- The Sims series has pre-made characters who are supposedly promiscuous, and promiscuity is actually a lifetime goal for some sims, but none suffer for it, since such diseases don't exist in the world. This, however, can be changed with mods.
- Averted in HunieCam Studio, where sending girls to work as escorts has the possibility of them getting various STDs that can cause various debilitating statuses, some of which are uncurable. They can even end up contracting AIDS, which is both incurable and prevents them from doing anything unless hopped up on steriods.
- Crusader Kings II has traits for herpes and syphilis.
- Angel thinks you can only get an STD from contact between a penis and a vagina, which is convenient for her since she's apparently been banging every female who asks for the last ten years. Thea, a similarly-inclined woman who was similarly inclining Angel until recently and has caught restless leg syndrome, is understandably flabbergasted at Angel's delusion. Later, Angel does catch what is implied to be herpes or warts, as she shamefully reveals the damage by flashing Thea from off-panel.
- Later, Thea's new girlfriend Mimi is explaining gloves and dental dams to Hazel, who is shocked to realize that fingering and oral are not just an STD risk for lesbians. Hazel, while straight, is also no stranger to casual sex, and the Alt Text for the comic is that she should have caught something years ago with how little protection she was using.
- Teahouse is set in a brothel, no protection is ever seen and there's no comment on STDs.
- Subverted in Times Like This: Cassie gets gonhorrea and herpes from fooling around in the disco era, but since We Will Have Perfect Health in the Future, she can go to 2205 and easily get medicine that cures both in a matter of hours.
- Justified in Chakona Space, Chakats have genetically enhanced immune systems and well-defined estrus cycles. So despite their habitual Polyamory they never catch anything and rarely get pregnant by accident (as opposed to on purpose). And sometimes, on the rare occasion that a chakat is in heat and doesn't want kids, a brief mention of wearing protection is added.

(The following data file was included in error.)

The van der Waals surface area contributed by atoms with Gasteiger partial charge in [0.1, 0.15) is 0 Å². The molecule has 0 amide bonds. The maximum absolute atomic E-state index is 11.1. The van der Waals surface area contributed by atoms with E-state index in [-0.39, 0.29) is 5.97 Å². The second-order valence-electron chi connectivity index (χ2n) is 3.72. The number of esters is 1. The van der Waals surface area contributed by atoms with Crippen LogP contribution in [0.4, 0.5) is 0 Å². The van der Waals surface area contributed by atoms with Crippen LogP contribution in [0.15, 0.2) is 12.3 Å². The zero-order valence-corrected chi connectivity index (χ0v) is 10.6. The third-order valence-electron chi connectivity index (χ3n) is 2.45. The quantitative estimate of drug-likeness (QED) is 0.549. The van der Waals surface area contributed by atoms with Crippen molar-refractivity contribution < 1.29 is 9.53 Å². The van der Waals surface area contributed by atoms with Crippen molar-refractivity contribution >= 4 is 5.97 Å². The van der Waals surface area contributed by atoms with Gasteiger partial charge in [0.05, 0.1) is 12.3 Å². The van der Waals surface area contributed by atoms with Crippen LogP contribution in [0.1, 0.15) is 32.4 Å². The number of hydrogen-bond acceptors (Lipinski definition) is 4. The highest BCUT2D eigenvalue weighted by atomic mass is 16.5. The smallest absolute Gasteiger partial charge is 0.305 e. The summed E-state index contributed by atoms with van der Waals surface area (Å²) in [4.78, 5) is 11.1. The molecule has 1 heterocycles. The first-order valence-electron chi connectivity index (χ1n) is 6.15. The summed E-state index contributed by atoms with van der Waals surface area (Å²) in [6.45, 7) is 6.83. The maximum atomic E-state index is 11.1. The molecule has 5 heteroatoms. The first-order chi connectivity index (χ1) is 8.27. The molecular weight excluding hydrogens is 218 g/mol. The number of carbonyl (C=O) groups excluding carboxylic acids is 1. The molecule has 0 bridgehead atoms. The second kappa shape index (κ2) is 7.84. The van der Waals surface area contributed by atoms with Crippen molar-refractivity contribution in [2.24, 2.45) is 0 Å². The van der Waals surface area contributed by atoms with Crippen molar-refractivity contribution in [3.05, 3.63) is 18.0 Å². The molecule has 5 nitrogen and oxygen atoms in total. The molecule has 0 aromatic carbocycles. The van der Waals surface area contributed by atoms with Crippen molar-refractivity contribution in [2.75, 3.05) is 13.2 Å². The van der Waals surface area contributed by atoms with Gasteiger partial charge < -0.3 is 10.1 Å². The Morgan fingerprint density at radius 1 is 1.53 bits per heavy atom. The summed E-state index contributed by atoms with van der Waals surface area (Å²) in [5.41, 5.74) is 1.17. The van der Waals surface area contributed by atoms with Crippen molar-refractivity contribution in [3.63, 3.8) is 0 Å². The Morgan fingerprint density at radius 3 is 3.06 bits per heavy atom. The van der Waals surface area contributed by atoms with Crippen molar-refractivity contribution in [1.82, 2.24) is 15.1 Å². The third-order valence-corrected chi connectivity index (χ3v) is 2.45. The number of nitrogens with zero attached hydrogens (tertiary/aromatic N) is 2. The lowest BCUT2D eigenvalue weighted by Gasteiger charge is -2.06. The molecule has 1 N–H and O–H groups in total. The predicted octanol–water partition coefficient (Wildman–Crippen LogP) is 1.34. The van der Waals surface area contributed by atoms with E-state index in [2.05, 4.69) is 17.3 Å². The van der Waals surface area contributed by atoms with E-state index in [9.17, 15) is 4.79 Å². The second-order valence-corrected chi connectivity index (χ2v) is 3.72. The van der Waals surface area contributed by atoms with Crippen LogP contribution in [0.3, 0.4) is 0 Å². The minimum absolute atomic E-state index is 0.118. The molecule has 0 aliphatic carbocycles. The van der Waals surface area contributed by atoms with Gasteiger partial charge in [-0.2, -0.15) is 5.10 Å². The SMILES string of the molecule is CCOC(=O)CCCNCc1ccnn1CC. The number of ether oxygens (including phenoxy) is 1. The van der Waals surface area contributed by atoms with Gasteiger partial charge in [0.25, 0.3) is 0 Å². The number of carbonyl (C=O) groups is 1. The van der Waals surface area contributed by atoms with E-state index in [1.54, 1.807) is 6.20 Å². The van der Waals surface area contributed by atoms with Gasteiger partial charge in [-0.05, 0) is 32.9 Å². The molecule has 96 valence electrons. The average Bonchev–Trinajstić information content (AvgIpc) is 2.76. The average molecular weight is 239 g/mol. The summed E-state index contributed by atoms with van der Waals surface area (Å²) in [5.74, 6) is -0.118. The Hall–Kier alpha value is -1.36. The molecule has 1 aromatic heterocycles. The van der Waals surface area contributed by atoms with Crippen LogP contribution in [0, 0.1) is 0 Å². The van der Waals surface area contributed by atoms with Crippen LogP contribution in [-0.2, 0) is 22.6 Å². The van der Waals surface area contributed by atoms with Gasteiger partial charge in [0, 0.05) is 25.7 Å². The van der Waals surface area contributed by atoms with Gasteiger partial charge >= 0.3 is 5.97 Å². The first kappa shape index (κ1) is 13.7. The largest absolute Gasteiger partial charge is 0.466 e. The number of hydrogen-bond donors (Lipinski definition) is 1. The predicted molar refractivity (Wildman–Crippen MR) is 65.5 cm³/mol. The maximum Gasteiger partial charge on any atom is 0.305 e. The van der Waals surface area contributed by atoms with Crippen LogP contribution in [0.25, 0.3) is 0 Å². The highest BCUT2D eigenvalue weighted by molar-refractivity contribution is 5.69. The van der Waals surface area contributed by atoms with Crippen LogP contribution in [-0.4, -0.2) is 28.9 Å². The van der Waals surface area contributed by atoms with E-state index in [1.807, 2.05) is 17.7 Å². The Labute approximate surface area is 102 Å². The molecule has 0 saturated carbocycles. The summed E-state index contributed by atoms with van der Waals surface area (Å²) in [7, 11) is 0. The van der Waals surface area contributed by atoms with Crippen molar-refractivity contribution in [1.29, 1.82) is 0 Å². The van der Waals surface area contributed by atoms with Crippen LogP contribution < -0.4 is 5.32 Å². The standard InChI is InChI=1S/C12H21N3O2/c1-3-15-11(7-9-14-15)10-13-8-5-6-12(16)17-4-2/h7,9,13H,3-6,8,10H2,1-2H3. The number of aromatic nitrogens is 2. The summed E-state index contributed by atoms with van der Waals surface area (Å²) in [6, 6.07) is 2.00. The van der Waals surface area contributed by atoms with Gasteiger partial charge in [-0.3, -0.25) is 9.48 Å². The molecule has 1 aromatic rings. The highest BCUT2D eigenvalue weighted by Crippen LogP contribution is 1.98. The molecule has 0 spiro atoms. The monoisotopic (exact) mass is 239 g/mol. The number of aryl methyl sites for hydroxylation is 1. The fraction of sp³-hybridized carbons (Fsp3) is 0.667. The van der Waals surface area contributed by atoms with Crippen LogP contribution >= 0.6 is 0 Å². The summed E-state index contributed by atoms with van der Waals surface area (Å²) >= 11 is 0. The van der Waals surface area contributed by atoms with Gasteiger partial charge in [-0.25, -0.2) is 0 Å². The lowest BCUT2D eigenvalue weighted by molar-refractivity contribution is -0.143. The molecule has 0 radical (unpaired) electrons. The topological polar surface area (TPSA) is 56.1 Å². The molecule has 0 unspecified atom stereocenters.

- Likewise justified in The Journal Entries — Pendorians don't need to worry about STDs (or diseases in general, period) overmuch because they owe their extended lifespans to helpful medical nanotech inside their bodies in the first place and unwanted pregnancy likewise isn't usually a concern for them. The emphasis is still on not getting too reckless (especially in BDSM or otherwise 'risky' play), and safety concerns are explicitly brought up and addressed every so often.
- Subverted by Ask That Guy with the Glasses and later on, The Nostalgia Critic. Both Mr Fanservices with active and messy sex lives, both have suffered the effects.
- Family Guy:
Quagmire: "Joke's on you, I already have Hep C!"
- Subverted by Quagmire, who is apparently the venereal disease equivalent of Mr. Burns in that he carries every STD known to man but shows no symptoms (as his diseases are so balanced with each other that a slight imbalance could kill him). In fact, the only sexually transmitted disease he doesn't have is an unnamed disease from an African insect that Peter personally flew out and tried to find.
Peter: "Okay, what about... (stabs Quagmire with hypodermic needle) Gonorrhea!"
Quagmire: "Patient zero."
Peter: Hey, Fonz... You were with all those women... You ever get a sexual disease?
- The series also parodied this with Fonzie's sex life.
Fonzie: .... Herpes twice. And the clap.
- Somewhat averted in Archer. The cast have sex with each other and total strangers regularly, but we never actually see them dealing with a caught STD on camera. But the show often mentions in dialog that the title character has contracted diseases multiple times from his rampant sex life. When his mother mentions he contracted an extremely aggressive disease that "was like nothing the doctors had ever seen before", most of the show's female cast were worried they might've picked it up from sleeping with him.
Mallory: Trust me, if you had it you'd know.